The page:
Collectors spent a total of 47.8 million yuan ($7 million) yesterday to get their hands on the last 410 drums and 978 bamboo scrolls that featured in the amazing opening ceremony of the Beijing Olympics last summer.
The popular souvenirs went under the hammer at the China Beijing Equity Exchange (CBEX) in a four-hour auction that attracted more than 130 millionaires from across China.
It was the third and final round of the auctions, with the total winning bids for all 1,500 fou, a traditional Chinese drum, and near 1,000 zhujian, ancient-style bamboo scrolls, a staggering 119.1 million yuan.
A resin-outfit, 130-kg fou imprinted with the lucky number 1890 went for 288,000 yuan in the online round, while bids for meter-long scrolls inscribed with Confucius doctrine reached 30,000 yuan each.
The sales are expected to make the Beijing Games an even bigger financial success, with organizers, who will wrap up their duties by June, already declaring an estimated profit of over $16 million.
The brokers were also happy after the auctions, with the CBEX taking a 12-percent higher-than-average commission as the lots were considered "artworks".
The top bid yesterday was from a Guangdong man representing a friend who paid 6.12 million yuan for 90 damaged fou and 778 unscripted scrolls - almost 1,000 times higher than the starting price of 6,500 yuan.
Identifying himself only as Chen, the man said he was fond of the cultural and historic worth of the collection, even if the drums were possibly damaged beyond repair.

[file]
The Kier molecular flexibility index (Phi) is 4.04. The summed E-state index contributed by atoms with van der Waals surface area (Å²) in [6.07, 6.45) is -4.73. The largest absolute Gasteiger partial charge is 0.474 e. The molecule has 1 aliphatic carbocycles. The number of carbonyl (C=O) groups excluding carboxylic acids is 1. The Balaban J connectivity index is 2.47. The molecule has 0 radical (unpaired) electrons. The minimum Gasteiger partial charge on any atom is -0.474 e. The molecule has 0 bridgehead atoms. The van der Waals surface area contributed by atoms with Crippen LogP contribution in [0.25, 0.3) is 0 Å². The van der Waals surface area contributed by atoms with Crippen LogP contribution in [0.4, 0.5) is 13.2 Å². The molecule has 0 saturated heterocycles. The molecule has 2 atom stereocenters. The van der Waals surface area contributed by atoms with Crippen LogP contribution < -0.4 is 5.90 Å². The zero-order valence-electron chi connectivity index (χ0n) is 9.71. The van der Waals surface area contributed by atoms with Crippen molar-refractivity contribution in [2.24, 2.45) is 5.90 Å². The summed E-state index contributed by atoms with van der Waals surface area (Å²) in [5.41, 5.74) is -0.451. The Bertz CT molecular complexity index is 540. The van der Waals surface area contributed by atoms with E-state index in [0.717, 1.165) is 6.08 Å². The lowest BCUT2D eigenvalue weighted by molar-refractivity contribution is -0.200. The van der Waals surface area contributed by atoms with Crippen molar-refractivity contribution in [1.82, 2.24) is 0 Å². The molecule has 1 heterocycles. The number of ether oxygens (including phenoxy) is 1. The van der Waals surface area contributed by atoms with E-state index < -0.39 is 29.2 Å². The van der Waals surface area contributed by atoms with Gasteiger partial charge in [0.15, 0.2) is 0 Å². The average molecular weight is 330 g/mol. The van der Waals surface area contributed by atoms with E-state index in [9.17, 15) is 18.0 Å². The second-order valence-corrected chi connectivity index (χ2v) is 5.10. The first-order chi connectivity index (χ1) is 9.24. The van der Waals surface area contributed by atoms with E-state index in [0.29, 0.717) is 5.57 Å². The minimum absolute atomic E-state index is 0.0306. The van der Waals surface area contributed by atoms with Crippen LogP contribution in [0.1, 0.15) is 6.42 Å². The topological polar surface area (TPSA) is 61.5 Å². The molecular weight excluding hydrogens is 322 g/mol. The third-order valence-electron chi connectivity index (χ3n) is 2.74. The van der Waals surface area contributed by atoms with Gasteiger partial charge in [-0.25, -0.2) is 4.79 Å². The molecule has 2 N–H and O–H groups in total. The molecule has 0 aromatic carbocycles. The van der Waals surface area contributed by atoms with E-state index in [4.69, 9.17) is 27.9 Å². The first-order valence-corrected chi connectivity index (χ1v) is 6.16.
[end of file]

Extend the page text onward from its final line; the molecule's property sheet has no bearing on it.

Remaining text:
"With the 90 fou today and the 20 others bought by my friend in previous rounds, he now has 110, which makes him the man with the most fou in the world," he said.
And the competition to buy the fou was so fierce, even the manufacturer Beijing Geshengong Arts failed to get one.
Wang Qian, the boss of the Beijing-based crafts firm that failed to net a profit after devoting its entire factory to making the 2,040 fou used in the opening ceremony, shook his head yesterday when bidding soared for the drums.
"I wanted to give the drums a good home when they retire from their glorious duties. I had a good plan to showcase them upon their return but it doesn't matter now," said 35-year-old Wang, who added his company would repair some of the damaged drums for collectors.
Wang Jingtao, an overseas Chinese from Singapore who runs a cultural fund in Beijing, also failed in his bid to buy one of the souvenirs, but said he would try and persuade others to donate them to primary schools for overseas Chinese children.
The next hot items up for grabs may be the 2,008 umbrellas imprinted with children's smiles used for the opening ceremony. The move is still awaiting approval from the organizers.
Source: China Daily